Saturday, March 23, 2013


Before this afternoon's St. Matthew Passion rehearsal began, my friend Laura, the orchestra I organist, said "I have something to show you." She reached into her tote bag and pulled out a small green book with "J. S. Bach/St. Matthew Passion" on the cover. She opened it and showed me my father's name, Herbert Gotsch, on the flyleaf, in the unmistakeable large-and-small cap style he used to write his name on books and music. My brand-new blue Bärenreiter Urtext has my name, G. Gotsch, on the cover in a similar large-and-small-caps style. It is a conscious imitation.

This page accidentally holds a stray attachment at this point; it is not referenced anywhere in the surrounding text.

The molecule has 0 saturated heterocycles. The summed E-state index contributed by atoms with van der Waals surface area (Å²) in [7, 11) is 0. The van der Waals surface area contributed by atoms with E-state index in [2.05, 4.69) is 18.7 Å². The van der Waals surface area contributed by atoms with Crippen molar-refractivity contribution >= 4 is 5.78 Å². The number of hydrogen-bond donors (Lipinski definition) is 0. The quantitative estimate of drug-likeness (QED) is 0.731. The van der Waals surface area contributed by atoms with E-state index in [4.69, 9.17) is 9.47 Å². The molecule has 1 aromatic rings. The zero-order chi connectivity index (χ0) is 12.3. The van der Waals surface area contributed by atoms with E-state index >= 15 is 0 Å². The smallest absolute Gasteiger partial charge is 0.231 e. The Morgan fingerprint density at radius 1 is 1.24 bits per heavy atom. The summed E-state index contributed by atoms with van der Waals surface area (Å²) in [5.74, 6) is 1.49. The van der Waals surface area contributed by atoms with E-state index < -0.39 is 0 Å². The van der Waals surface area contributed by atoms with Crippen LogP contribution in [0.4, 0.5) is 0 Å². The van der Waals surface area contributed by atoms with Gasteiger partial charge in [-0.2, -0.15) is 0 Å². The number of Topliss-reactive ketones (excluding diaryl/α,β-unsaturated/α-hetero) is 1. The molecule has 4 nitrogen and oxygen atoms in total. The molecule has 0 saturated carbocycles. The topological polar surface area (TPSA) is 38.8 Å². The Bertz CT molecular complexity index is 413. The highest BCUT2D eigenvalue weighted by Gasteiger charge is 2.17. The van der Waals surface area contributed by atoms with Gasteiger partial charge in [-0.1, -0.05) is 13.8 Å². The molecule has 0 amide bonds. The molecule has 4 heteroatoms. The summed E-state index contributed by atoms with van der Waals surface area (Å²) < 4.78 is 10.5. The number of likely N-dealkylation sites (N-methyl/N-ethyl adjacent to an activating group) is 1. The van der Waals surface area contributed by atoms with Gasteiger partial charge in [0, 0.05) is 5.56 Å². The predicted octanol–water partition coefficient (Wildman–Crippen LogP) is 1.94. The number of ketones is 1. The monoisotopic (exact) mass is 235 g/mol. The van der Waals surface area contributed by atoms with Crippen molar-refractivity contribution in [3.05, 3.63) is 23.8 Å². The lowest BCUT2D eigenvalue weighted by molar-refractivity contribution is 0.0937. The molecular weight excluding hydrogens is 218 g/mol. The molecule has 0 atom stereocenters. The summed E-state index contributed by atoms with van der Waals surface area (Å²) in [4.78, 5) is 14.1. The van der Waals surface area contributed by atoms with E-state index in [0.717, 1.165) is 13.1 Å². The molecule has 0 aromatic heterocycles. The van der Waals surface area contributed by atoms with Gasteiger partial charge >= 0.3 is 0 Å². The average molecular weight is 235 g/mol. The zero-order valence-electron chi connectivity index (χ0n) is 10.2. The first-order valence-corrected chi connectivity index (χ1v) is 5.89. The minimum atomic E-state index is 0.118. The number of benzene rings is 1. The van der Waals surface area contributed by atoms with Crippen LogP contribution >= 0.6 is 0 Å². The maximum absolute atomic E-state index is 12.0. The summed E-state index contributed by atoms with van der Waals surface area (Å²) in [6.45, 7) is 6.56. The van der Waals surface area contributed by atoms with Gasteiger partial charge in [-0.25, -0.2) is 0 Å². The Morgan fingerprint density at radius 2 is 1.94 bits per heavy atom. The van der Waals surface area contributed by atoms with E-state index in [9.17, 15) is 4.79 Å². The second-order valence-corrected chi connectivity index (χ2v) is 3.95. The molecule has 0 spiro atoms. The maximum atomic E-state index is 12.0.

The small green book is a miniature score, with a German introduction dated 1929. There are no notes in the score, nothing that tells me how he came to have this or what he may have done with it. Laura found it at Concordia where she works; when Daddy died in 1984, we gave much of his library to the music department there, where he had taught organ for 35 years and had conducted Bach's St. John Passion on a Palm Sunday long ago, when I was in second grade. I remember discovering as I sat through the performance that recitatives were short but arias went on forever. I also remember the fun of sitting on my parents' bed watching Daddy put on tails and all the studs and buttons and suspenders that went with them.